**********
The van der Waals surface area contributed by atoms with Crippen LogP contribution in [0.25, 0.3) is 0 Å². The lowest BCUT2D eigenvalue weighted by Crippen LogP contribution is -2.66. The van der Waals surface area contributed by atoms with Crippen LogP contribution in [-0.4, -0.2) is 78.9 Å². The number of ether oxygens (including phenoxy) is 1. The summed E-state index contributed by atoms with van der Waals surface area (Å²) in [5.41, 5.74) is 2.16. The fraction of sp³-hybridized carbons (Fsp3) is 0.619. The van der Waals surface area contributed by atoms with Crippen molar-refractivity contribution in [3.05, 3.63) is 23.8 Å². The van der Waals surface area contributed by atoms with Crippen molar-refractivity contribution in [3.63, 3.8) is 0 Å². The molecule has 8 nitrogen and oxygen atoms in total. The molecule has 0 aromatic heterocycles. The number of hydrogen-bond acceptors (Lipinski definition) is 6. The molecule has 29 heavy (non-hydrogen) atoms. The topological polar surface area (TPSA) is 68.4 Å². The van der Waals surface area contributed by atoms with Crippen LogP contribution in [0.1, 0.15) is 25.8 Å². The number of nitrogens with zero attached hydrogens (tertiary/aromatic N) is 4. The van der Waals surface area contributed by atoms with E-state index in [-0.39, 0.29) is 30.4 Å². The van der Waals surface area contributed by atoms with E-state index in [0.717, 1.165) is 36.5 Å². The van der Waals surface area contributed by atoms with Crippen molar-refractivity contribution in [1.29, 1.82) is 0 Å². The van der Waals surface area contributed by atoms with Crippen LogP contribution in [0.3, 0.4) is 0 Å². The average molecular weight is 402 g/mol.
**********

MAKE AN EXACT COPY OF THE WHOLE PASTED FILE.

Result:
The van der Waals surface area contributed by atoms with Crippen LogP contribution in [0.25, 0.3) is 0 Å². The lowest BCUT2D eigenvalue weighted by Crippen LogP contribution is -2.66. The van der Waals surface area contributed by atoms with Crippen LogP contribution in [-0.4, -0.2) is 78.9 Å². The number of ether oxygens (including phenoxy) is 1. The summed E-state index contributed by atoms with van der Waals surface area (Å²) in [5.41, 5.74) is 2.16. The fraction of sp³-hybridized carbons (Fsp3) is 0.619. The van der Waals surface area contributed by atoms with Crippen molar-refractivity contribution in [3.05, 3.63) is 23.8 Å². The van der Waals surface area contributed by atoms with Crippen molar-refractivity contribution in [3.63, 3.8) is 0 Å². The molecule has 8 nitrogen and oxygen atoms in total. The molecule has 0 aromatic heterocycles. The number of hydrogen-bond acceptors (Lipinski definition) is 6. The molecule has 29 heavy (non-hydrogen) atoms. The topological polar surface area (TPSA) is 68.4 Å². The van der Waals surface area contributed by atoms with Crippen LogP contribution in [0.1, 0.15) is 25.8 Å². The number of nitrogens with zero attached hydrogens (tertiary/aromatic N) is 4. The van der Waals surface area contributed by atoms with E-state index in [-0.39, 0.29) is 30.4 Å². The van der Waals surface area contributed by atoms with E-state index in [0.717, 1.165) is 36.5 Å². The van der Waals surface area contributed by atoms with Crippen molar-refractivity contribution in [1.29, 1.82) is 0 Å². The van der Waals surface area contributed by atoms with Crippen LogP contribution in [0.3, 0.4) is 0 Å². The average molecular weight is 402 g/mol.